Interview: Mikko Perez (Ayannah)


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To the uninitiated, ‘fintech’ in the Philippines would seem like a new concept. Defined as an ‘industry that uses technology and innovation’ that ‘competes with traditional methods in the delivery of financial services’, such a concept would indeed be a new thing for a third world country. On the contrary, Ayannah’s founder and CEO Mikko Perez, in as early as 2008, built a digital technology around the country’s major contributor to its GDP: remittances. Through what is now Sendah and Sendah Direct, Ayannah was able to provide overseas workers an alternative way of sending cash, goods and services back to their loved ones at home in a more secure and affordable way.

Focused on providing innovative financial solutions that will provide access to financial services to anyone, anytime, anywhere, including the 10 million overseas Filipino workers across the globe, Ayannah is poised to offer additional services such as Sendah Remit and Kaya Credit.

In a recent correspondence, Mikko writes down his thoughts and insights on Ayannah and the current status of financial technology in the country as a whole:

How would you introduce yourself and Ayannah?

Mikko Perez is Founder & CEO of Ayannah, an award-winning fintech start up that provides affordable and accessible digital financial services to the next billion people in the world’s emerging middle class.  Prior to becoming an “overaged internet entrepreneur”, Mikko had stints as a private equity investment manager and investment banker. Having began his career as a community organizer in rural Philippines, Mikko is passionate about combining finance and technology to build better communities.

How is the Fintech environment in Asia now compared to 2 years ago?

Huge changes – in the span of 18-24 months, the fintech community transformed from a fringe vertical of payment nerds to one of the biggest verticals in the digital economy.  We are solving big problems across the region and we can potentially impact the lives of hundreds of millions of people by giving them access to affordable and accessible digital financial services to improve their lives.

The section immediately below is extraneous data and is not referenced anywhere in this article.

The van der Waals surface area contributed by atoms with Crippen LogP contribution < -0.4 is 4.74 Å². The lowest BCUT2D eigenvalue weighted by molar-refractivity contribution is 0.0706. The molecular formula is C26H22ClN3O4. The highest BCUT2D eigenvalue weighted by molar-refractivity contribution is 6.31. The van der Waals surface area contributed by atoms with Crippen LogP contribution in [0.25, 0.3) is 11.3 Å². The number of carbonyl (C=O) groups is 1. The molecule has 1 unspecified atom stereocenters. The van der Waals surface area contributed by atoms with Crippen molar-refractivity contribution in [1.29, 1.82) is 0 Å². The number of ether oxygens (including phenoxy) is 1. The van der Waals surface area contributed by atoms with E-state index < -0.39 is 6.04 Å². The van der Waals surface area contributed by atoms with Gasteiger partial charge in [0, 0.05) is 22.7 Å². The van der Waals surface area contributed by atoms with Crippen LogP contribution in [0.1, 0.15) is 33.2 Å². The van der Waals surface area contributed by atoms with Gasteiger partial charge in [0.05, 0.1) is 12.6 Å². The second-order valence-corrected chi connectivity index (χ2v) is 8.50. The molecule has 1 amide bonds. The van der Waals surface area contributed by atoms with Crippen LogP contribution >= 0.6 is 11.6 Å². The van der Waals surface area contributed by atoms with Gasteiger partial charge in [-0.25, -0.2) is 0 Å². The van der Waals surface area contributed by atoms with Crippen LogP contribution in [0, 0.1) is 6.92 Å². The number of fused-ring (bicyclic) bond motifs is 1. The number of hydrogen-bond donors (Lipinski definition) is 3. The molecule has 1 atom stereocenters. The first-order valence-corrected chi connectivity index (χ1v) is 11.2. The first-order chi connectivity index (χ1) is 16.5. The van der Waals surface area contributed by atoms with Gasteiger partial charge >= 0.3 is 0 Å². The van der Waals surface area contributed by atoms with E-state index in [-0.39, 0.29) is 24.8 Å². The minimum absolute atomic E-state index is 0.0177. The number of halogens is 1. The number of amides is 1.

What do you think are the opportunities and challenges ahead for Fintech in the Philippines?

Opportunity: A growing middle class, estimate to be around 48 million adults who are getting out of poverty and starting to earn, consume and hopefully, save for the future.  The Ph has a large (100M) and young (median age is 23.5 yo) population.

Challenges: The Ph is still a cash economy – 99% of transactions are in cash.  Most people are financially excluded from affordable and accessible financial services (remittance, loans, insurance, investments) that can improve their lives.

What is your advice for banks and financial institutions to integrate Fintech?

Look at fintech start ups as partners and not as competitors and challengers.  We provide new channels to reach new customers with new products.

Who do you think are the forerunners in Fintech among local firms?

Well, of course, Ayannah is one of the forerunners.  The others include PayMaya, GCash (now Mynt), Lendr, Lenddo, Coins, Satoshi Citadel, Accudeen and First Circle.  Its a growing community!

What are your plans for this year and the next year?

Continue to grow our remittance and credit scoring/Lending-as-a-Service business in the Philippines. Expand to Indonesia, Vietnam and Malaysia

How would you describe Ayannah in one sentence?

We enable affordable and accessible digital financial services to the next two billion people in the world’s emerging middle class.